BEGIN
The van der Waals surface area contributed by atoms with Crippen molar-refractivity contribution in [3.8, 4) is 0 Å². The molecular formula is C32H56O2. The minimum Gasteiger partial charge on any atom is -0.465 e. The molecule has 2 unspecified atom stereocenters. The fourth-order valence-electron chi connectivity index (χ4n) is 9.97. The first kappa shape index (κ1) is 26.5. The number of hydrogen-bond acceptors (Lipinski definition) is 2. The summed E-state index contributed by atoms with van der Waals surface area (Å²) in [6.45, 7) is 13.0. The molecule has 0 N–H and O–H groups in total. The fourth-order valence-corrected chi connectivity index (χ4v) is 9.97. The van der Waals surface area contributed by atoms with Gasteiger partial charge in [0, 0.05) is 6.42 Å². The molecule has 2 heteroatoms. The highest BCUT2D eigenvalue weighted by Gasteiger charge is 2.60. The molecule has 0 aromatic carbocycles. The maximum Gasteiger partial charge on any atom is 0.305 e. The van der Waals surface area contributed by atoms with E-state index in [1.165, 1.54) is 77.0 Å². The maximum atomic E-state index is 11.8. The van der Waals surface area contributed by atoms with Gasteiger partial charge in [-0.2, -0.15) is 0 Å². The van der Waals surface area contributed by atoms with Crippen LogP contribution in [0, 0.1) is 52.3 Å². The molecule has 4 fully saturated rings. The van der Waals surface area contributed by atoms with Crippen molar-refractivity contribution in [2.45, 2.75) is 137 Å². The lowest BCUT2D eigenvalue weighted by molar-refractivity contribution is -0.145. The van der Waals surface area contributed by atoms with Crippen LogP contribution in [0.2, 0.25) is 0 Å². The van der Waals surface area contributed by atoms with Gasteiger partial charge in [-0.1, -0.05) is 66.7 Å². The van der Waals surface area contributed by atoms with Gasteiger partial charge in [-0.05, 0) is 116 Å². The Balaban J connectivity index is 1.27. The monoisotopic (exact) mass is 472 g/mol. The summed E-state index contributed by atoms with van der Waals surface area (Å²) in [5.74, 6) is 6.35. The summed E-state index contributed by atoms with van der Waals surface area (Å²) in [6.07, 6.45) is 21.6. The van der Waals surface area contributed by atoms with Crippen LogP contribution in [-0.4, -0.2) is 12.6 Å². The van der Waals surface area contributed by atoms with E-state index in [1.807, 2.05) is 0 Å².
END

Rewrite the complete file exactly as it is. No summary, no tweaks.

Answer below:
The van der Waals surface area contributed by atoms with Crippen molar-refractivity contribution in [3.8, 4) is 0 Å². The molecular formula is C32H56O2. The minimum Gasteiger partial charge on any atom is -0.465 e. The molecule has 2 unspecified atom stereocenters. The fourth-order valence-electron chi connectivity index (χ4n) is 9.97. The first kappa shape index (κ1) is 26.5. The number of hydrogen-bond acceptors (Lipinski definition) is 2. The summed E-state index contributed by atoms with van der Waals surface area (Å²) in [6.45, 7) is 13.0. The molecule has 0 N–H and O–H groups in total. The fourth-order valence-corrected chi connectivity index (χ4v) is 9.97. The van der Waals surface area contributed by atoms with Gasteiger partial charge in [0, 0.05) is 6.42 Å². The molecule has 2 heteroatoms. The highest BCUT2D eigenvalue weighted by Gasteiger charge is 2.60. The molecule has 0 aromatic carbocycles. The maximum Gasteiger partial charge on any atom is 0.305 e. The van der Waals surface area contributed by atoms with E-state index in [1.165, 1.54) is 77.0 Å². The maximum atomic E-state index is 11.8. The van der Waals surface area contributed by atoms with Gasteiger partial charge in [-0.2, -0.15) is 0 Å². The van der Waals surface area contributed by atoms with Crippen LogP contribution in [0, 0.1) is 52.3 Å². The molecule has 4 fully saturated rings. The van der Waals surface area contributed by atoms with Crippen molar-refractivity contribution in [2.45, 2.75) is 137 Å². The lowest BCUT2D eigenvalue weighted by molar-refractivity contribution is -0.145. The van der Waals surface area contributed by atoms with Crippen LogP contribution in [0.2, 0.25) is 0 Å². The van der Waals surface area contributed by atoms with Gasteiger partial charge in [-0.1, -0.05) is 66.7 Å². The van der Waals surface area contributed by atoms with Gasteiger partial charge in [-0.05, 0) is 116 Å². The Balaban J connectivity index is 1.27. The monoisotopic (exact) mass is 472 g/mol. The summed E-state index contributed by atoms with van der Waals surface area (Å²) in [5.74, 6) is 6.35. The summed E-state index contributed by atoms with van der Waals surface area (Å²) in [6.07, 6.45) is 21.6. The van der Waals surface area contributed by atoms with Crippen LogP contribution in [-0.4, -0.2) is 12.6 Å². The van der Waals surface area contributed by atoms with E-state index in [1.807, 2.05) is 0 Å².